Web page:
On 4/14/2018 12:57 PM, Stephen C. Rose wrote:

If logic is actually universal its universality is not served by lockingits meanings in mathematical symbols and abbreviations. Universality isachieved fallibly by the use of words to form hypotheses and then byscientific parsing of the truth or falsity of a hypothesis, to determinea fallible but consequential truth.

I very strongly agree. The point I make is that language is *not* based on logic. Instead, every artificial language, which includes all the artificial notations of mathematics, logic, chemistry, computer programming... is based on a disciplined special-purpose subset of natural language. For example, "2 + 2 = 4" is an abbreviation for "Two and two is four." The symbol '+' is a simplified '&', which is a way of writing 'et'.

the notions I have built somewhat on Wittgenstein and even Nietzsche are hardly Peircean because my impression is that he may have felt there was a correspondence between words and his graphs that made them interchangeable

See the article by Jaime Nubiola on the relationships between Peirce

`and Wittgenstein:`

`http://www.iupui.edu/~arisbe/menu/library/aboutcsp/nubiola/SCHOLAR.HTM`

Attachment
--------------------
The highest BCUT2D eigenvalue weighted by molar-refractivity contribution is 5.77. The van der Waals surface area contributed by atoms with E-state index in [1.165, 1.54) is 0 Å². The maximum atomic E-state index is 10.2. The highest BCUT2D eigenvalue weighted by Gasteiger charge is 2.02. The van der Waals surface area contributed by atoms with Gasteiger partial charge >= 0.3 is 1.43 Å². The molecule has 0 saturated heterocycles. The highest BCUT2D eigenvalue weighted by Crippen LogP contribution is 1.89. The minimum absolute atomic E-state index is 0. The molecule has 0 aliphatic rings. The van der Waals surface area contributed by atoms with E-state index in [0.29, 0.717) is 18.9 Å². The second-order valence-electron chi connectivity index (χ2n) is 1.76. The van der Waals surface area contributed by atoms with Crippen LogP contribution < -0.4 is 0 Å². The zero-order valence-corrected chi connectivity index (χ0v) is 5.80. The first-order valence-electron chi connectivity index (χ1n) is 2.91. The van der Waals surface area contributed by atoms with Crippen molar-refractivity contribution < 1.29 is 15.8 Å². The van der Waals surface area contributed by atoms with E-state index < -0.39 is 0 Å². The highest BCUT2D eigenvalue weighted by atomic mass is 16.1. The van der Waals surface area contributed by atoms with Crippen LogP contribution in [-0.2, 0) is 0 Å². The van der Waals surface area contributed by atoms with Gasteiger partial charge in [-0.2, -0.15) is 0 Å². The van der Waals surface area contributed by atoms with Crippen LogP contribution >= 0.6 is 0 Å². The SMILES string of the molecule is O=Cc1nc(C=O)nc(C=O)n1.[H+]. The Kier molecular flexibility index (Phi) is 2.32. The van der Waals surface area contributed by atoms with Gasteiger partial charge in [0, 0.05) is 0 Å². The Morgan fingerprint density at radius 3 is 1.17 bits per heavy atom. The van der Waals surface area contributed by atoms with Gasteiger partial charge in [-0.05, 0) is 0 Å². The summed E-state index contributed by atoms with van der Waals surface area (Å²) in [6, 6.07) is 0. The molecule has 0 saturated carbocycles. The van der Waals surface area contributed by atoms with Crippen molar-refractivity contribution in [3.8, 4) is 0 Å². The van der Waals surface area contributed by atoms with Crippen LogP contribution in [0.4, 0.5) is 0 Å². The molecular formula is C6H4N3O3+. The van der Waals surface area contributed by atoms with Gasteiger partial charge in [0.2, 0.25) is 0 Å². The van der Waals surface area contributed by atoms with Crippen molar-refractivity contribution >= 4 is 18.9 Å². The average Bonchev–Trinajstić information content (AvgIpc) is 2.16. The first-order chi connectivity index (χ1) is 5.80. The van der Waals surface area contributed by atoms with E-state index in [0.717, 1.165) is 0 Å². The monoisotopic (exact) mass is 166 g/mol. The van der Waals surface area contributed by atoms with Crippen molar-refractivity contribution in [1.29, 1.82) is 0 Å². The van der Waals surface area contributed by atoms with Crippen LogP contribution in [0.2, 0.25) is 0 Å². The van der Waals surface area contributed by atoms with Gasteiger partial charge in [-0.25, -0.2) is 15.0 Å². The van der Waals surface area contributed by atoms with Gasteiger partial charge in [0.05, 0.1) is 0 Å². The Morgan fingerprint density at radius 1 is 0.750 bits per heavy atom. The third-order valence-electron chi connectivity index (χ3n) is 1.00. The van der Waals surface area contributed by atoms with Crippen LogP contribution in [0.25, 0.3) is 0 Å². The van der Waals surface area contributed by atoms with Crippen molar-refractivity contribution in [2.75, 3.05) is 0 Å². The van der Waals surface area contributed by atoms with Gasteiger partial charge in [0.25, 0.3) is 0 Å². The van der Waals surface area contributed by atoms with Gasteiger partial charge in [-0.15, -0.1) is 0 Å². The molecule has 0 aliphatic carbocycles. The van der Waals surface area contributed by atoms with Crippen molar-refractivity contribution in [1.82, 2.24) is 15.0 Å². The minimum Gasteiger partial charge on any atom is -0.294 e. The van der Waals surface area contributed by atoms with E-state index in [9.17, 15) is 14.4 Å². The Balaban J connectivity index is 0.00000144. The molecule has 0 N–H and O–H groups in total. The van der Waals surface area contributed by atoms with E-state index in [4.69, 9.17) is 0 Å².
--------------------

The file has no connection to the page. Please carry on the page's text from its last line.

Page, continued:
Frank Ramsey had read Peirce and was instrumental in shifting Wittgenstein's position from a Frege-Russell basis to something that was much closer to Peirce. Following is a paper I wrote after presenting an earlier version at a conference where Jaime was also an invited speaker: http://jfsowa.com/pubs/signproc.pdf

If he elevated graphs of his or any other sort to the exalted position of qualifying as a viable conclusion to any practical iteration ofthe pragmatic maxim, I think he is possibly wrong.

He considered graphs as more diagrammatic than any linear notation, but graphs consist of discrete sets of nodes and arcs. That means they can never be a perfect way of representing continuity. His search for many variations of graphs indicates that he was never completely satisfied with any one of them. That's a reason why I have been developing a method of including arbitrary icons -- including continuous images -- inside any area of an EG. Although Peirce never did so, he explicitly said that an icon plus an index (for example, a portrait with a pointing finger or a name) could state a proposition. If so, such a combination could be included in an EG -- and the EG rules of inference could be applied to it: http://jfsowa.com/talks/ppe.pdf John

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